So I have this exercise:

I have to show if $f:=2X^5-6X+6 \in \mathbb{Z}[X]$ is irreducible in $\mathbb{Z}[X]$.

So Clearly is reducible because $f$ can be written as $f=2(X^5-3X+3)$. But here comes my question:

If I use Eisenstein's criterion with $p=3$ I get that is an irreducible polynomial since $p$ divides each $a_i$ for $0 ≤ i < n$, $p$ does not divide $a_n$, and $p^2$ does not divide $a_0$. Where is my error?

  • $\begingroup$ What version of Eisenstein are you using that makes you think it fails here? The most common form is for polynomials over $\Bbb Q[x],\,$ where $2$ is a unit. $\endgroup$ Commented Dec 15, 2022 at 11:56
  • $\begingroup$ @BillDubuque Eisenstein’s criterion doesn’t make sense for coefficients on a field because there every non zero element divides all the elements of the field, and in addition we don’t have a notion of prime element. $\endgroup$
    – Carnby
    Commented Dec 15, 2022 at 12:31
  • $\begingroup$ @Carnby You misunderstood. My point is that EC is often stated in the form of a sufficient test for irreducibility of polynomials over $\Bbb Q[x],\,$ e.g. see the first paragraph of the EC wikipedia page. $\endgroup$ Commented Dec 15, 2022 at 14:48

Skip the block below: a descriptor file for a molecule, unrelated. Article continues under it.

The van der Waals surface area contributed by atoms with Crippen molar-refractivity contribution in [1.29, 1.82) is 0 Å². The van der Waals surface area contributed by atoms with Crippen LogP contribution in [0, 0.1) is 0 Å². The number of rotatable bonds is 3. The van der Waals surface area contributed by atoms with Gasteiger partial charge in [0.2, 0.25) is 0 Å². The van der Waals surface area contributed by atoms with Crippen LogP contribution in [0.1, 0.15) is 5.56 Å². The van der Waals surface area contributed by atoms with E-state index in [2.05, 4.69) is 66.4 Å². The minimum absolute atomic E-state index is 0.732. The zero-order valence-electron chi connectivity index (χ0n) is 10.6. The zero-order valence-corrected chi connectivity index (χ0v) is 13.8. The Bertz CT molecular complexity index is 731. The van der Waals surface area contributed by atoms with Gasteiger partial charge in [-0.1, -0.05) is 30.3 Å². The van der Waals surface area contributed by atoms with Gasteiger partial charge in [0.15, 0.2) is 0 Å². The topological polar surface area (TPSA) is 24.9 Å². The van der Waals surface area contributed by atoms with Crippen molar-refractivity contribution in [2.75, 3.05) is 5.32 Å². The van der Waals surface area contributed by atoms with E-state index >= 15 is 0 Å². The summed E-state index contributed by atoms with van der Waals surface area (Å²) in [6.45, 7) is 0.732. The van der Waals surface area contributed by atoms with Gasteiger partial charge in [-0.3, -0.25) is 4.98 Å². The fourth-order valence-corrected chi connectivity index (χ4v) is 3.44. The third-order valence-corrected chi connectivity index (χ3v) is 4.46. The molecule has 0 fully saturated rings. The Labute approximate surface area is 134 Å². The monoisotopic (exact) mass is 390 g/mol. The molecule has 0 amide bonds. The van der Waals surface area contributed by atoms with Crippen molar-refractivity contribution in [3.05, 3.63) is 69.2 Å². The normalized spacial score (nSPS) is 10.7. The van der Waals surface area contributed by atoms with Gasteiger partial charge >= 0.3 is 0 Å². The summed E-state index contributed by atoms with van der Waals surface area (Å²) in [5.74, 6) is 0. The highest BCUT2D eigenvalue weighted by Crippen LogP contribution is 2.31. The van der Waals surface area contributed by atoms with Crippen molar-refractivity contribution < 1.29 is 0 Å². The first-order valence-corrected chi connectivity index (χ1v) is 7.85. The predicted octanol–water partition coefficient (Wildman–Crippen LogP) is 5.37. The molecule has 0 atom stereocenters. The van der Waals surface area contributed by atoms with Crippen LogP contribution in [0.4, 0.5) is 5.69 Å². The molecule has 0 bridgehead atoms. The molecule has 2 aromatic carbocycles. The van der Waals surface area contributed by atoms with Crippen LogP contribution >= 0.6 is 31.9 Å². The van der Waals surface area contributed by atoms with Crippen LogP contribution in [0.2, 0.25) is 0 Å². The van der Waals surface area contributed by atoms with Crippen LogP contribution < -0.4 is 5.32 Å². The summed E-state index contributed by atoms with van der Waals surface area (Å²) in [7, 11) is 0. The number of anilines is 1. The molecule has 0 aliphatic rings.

1 Answer 1


Eisenstein’s criterion only works for primitive polynomials, that is, for polynomials whose coefficients have GCD equal to 1. This is precisely to exclude cases like your example.

  • $\begingroup$ sorry but my definition says: (translated from germany): Let $P(x)$ be a polynomial with integer coefficients, i.e. $P(x)=a_{n}x^{n}+\cdots +a_{1}x+a_{0}$ in $\mathbb {Z}[x]$. If a prime number $p$ exists that divides all coefficients $a_{0}$ through $a_{n-1}$ but $p^2$ does not divide coefficient $a_{0}$ and does not divide $a_{n}$ at all; if $p\mid a_{i}$ for all $i<n$ and $p^{2}\nmid a_{0}$ and $p\nmid a_{n}$ holds, then $P(x)$ is irreducible in $ \mathbb{Z}[x]$. $\endgroup$
    – MarcoDJ01
    Commented Dec 15, 2022 at 12:37
  • 2
    $\begingroup$ @MarcoDJ01 That form of the criterion gives irreducibility in $\mathbb{Q}[x]$, which is equivalent to irreducibility in $\mathbb{Z}[x]$ as long as the GCD of the coefficients of the polynomial is 1. So, your polynomial is irreducible in $\mathbb{Q}[x]$ but not in $\mathbb{Z}[x]$; Eisenstein’s criterion seems to fail because your polynomial is not primitive. $\endgroup$
    – Carnby
    Commented Dec 15, 2022 at 13:04
  • $\begingroup$ @MarcoDJ01 Your should put that statement in the question (not in a comment), as I requested above. Questions should be self-contained. $\endgroup$ Commented Dec 15, 2022 at 14:46

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